Saturday, 21 January 2012

The feral rich

A major article by Peter Oborne, chief political commentator in the "right-wing" Daily Telegraph newspaper, appeared today under the title "The Rise of the Overclass". Oborne argues that the middle and working classes are now caught between an overclass and an underclass that are effectively out of control – on the one hand the class of super-rich who seem "immune from the restraints that govern the lives of ordinary people", and whose wealth and immunity has grown steadily for the past 30 years, and on the other a "dependent and sometimes criminal class of welfare claimants", among whom "the idea of responsibility, duty, patriotism and neighbourliness has been destroyed". The interesting point is that Oborne shows that these last comments (about lack of patriotism and so forth) apply just as much to the overclass as the underclass. "These feral rich pose, in their way, every bit as much of a danger to society as the rioters who stole and pillaged London streets last August." It is a significant addition to the ongoing debate about the future of capitalism.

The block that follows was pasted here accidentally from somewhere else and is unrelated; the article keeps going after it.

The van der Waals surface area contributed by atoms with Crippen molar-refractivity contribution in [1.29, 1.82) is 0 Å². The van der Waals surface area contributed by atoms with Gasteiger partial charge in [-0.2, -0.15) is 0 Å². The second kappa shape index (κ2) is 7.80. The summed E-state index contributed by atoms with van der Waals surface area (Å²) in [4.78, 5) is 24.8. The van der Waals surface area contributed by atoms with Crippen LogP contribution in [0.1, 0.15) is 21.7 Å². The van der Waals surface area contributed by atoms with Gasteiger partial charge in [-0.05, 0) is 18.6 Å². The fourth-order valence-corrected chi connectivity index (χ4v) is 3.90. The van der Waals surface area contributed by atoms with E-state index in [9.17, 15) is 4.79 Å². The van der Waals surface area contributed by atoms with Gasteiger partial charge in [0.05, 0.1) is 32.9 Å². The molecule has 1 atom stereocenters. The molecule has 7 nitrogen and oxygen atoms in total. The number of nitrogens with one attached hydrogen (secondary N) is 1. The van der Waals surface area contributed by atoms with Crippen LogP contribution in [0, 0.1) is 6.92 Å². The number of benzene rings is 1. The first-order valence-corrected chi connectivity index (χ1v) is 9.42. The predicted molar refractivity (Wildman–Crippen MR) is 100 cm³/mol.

1. Good to see this, Strat. I've been passing it on as a "must read", along with relevant comments and an earlier version of it in a different context:

    My own comment is (hopefully) at:

  2. In the US at least, 'patriotism' is a cause of the breakdown of society. Because american 'patriotism' isn't grounded in the land and local, but has been usurped to become allegiance to the federal government and the nation state.

    When people live in a vast milieu where virtually every aspect of life is far beyond natural human scale, what should we expect to happen? We should expect that environment to form them to see their fellow man in the same terms.

    We should also expect men to by nature attempt to fill the void by form what bonds they can within that unnatural condition, which is what does occur.